New policy considers high school
grades and standardized test scores
ATHENS, Ga. — In response to a federal appeals court ruling, the University of Georgia announced a new admissions policy Wednesday that doesn’t consider race.
The admissions overhaul comes after years of lawsuits by white women who argued they would have been admitted if they were black or men. The school is predominantly female and favored male applicants for several years.
The 11th U.S. Circuit Court of Appeals in Atlanta threw out UGA’s policy last year. The school has now eliminated any consideration of race, gender or country of origin, as well as a tradition of favoring applicants related to Georgia alumni.
This fall’s freshman class of about 4,300 was admitted on the basis of an interim formula combining high school grades with standardized test scores.
Applicants for the 2003 freshman class will be placed into three groups: academically superior, academically competitive and not competitive. There will be no accounting for race. The former admissions plan gave some borderline students a slight boost if they weren’t white.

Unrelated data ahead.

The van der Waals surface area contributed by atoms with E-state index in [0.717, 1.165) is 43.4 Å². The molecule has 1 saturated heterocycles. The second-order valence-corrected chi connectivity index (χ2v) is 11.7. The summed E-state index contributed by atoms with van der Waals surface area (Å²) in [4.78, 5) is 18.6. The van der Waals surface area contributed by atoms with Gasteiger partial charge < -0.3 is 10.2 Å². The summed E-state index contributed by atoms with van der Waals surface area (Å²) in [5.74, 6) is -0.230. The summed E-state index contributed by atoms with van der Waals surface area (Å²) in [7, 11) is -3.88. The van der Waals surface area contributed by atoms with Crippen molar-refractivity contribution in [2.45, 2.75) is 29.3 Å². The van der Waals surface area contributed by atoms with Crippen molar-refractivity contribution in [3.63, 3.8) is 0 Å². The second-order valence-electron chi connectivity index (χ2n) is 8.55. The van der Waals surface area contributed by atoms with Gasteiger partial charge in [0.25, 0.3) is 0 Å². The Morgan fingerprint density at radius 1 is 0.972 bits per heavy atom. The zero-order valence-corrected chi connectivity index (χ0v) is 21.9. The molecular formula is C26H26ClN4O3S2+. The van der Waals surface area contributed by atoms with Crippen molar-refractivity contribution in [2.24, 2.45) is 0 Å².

Students placed in the not competitive group will get a second reading by faculty reviewers to see whether an “exceptional circumstance” should let the student in, based on essays, community service and recommendations.
A longer application form is planned, giving students more room for essays and for a new requirement, a teacher recommendation.
Most freshmen, about 75 percent to 80 percent of the class, will be admitted based on test scores and high school grades alone, school spokesman Tom Jackson said in a statement.
Around the country, federal appeals courts have reached conflicting decisions in recent years on affirmative action in admissions.
In a closely watched case that could ultimately go to the U.S. Supreme Court, a sharply divided federal appeals court in May upheld the use of race in admissions at the University of Michigan law school.
In 1996, a federal appeals court ruling led the University of Texas law school to stop considering race in admissions.